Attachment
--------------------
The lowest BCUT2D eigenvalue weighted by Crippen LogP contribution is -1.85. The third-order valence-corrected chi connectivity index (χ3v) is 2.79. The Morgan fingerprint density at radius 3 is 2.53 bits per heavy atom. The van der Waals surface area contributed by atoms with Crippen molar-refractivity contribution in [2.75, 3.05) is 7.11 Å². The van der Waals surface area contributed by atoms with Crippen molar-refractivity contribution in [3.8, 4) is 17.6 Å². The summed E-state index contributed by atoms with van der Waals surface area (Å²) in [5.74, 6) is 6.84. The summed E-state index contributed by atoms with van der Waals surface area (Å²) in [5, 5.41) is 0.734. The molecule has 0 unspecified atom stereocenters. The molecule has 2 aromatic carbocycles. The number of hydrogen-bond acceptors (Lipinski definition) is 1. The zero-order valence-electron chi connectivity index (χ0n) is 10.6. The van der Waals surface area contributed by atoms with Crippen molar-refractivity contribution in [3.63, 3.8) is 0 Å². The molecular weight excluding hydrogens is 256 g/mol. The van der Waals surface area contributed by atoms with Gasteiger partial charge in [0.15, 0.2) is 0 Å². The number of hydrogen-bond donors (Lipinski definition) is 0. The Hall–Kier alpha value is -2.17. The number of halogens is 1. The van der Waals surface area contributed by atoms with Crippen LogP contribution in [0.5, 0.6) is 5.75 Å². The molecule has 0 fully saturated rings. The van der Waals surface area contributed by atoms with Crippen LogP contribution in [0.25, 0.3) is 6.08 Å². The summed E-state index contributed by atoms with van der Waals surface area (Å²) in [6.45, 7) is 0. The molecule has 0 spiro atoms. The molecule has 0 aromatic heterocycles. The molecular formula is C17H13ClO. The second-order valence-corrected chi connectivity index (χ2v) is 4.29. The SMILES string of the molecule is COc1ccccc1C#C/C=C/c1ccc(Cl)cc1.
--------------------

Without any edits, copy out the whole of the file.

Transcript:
The lowest BCUT2D eigenvalue weighted by Crippen LogP contribution is -1.85. The third-order valence-corrected chi connectivity index (χ3v) is 2.79. The Morgan fingerprint density at radius 3 is 2.53 bits per heavy atom. The van der Waals surface area contributed by atoms with Crippen molar-refractivity contribution in [2.75, 3.05) is 7.11 Å². The van der Waals surface area contributed by atoms with Crippen molar-refractivity contribution in [3.8, 4) is 17.6 Å². The summed E-state index contributed by atoms with van der Waals surface area (Å²) in [5.74, 6) is 6.84. The summed E-state index contributed by atoms with van der Waals surface area (Å²) in [5, 5.41) is 0.734. The molecule has 0 unspecified atom stereocenters. The molecule has 2 aromatic carbocycles. The number of hydrogen-bond acceptors (Lipinski definition) is 1. The zero-order valence-electron chi connectivity index (χ0n) is 10.6. The van der Waals surface area contributed by atoms with Crippen molar-refractivity contribution in [3.63, 3.8) is 0 Å². The molecular weight excluding hydrogens is 256 g/mol. The van der Waals surface area contributed by atoms with Gasteiger partial charge in [0.15, 0.2) is 0 Å². The number of hydrogen-bond donors (Lipinski definition) is 0. The Hall–Kier alpha value is -2.17. The number of halogens is 1. The van der Waals surface area contributed by atoms with Crippen LogP contribution in [0.5, 0.6) is 5.75 Å². The molecule has 0 fully saturated rings. The van der Waals surface area contributed by atoms with Crippen LogP contribution in [0.25, 0.3) is 6.08 Å². The summed E-state index contributed by atoms with van der Waals surface area (Å²) in [6.45, 7) is 0. The molecule has 0 spiro atoms. The molecule has 0 aromatic heterocycles. The molecular formula is C17H13ClO. The second-order valence-corrected chi connectivity index (χ2v) is 4.29. The SMILES string of the molecule is COc1ccccc1C#C/C=C/c1ccc(Cl)cc1.